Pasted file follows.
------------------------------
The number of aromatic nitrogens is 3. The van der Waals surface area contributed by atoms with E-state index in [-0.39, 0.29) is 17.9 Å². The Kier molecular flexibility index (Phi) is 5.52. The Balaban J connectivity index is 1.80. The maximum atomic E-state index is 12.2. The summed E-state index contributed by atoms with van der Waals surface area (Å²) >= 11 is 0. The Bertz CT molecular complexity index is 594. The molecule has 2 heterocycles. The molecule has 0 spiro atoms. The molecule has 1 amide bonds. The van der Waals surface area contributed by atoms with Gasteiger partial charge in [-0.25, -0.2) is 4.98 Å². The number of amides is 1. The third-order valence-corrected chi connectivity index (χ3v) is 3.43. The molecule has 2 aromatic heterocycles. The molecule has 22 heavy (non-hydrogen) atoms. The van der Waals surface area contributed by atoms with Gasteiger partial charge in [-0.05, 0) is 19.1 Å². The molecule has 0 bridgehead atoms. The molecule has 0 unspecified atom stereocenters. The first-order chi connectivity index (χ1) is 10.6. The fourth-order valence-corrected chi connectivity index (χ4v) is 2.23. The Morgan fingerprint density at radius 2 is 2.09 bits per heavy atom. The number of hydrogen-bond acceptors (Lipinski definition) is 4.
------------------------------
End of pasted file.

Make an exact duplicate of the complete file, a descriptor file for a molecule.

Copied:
The number of aromatic nitrogens is 3. The van der Waals surface area contributed by atoms with E-state index in [-0.39, 0.29) is 17.9 Å². The Kier molecular flexibility index (Phi) is 5.52. The Balaban J connectivity index is 1.80. The maximum atomic E-state index is 12.2. The summed E-state index contributed by atoms with van der Waals surface area (Å²) >= 11 is 0. The Bertz CT molecular complexity index is 594. The molecule has 2 heterocycles. The molecule has 0 spiro atoms. The molecule has 1 amide bonds. The van der Waals surface area contributed by atoms with Gasteiger partial charge in [-0.25, -0.2) is 4.98 Å². The number of amides is 1. The third-order valence-corrected chi connectivity index (χ3v) is 3.43. The molecule has 2 aromatic heterocycles. The molecule has 22 heavy (non-hydrogen) atoms. The van der Waals surface area contributed by atoms with Gasteiger partial charge in [-0.05, 0) is 19.1 Å². The molecule has 0 bridgehead atoms. The molecule has 0 unspecified atom stereocenters. The first-order chi connectivity index (χ1) is 10.6. The fourth-order valence-corrected chi connectivity index (χ4v) is 2.23. The Morgan fingerprint density at radius 2 is 2.09 bits per heavy atom. The number of hydrogen-bond acceptors (Lipinski definition) is 4.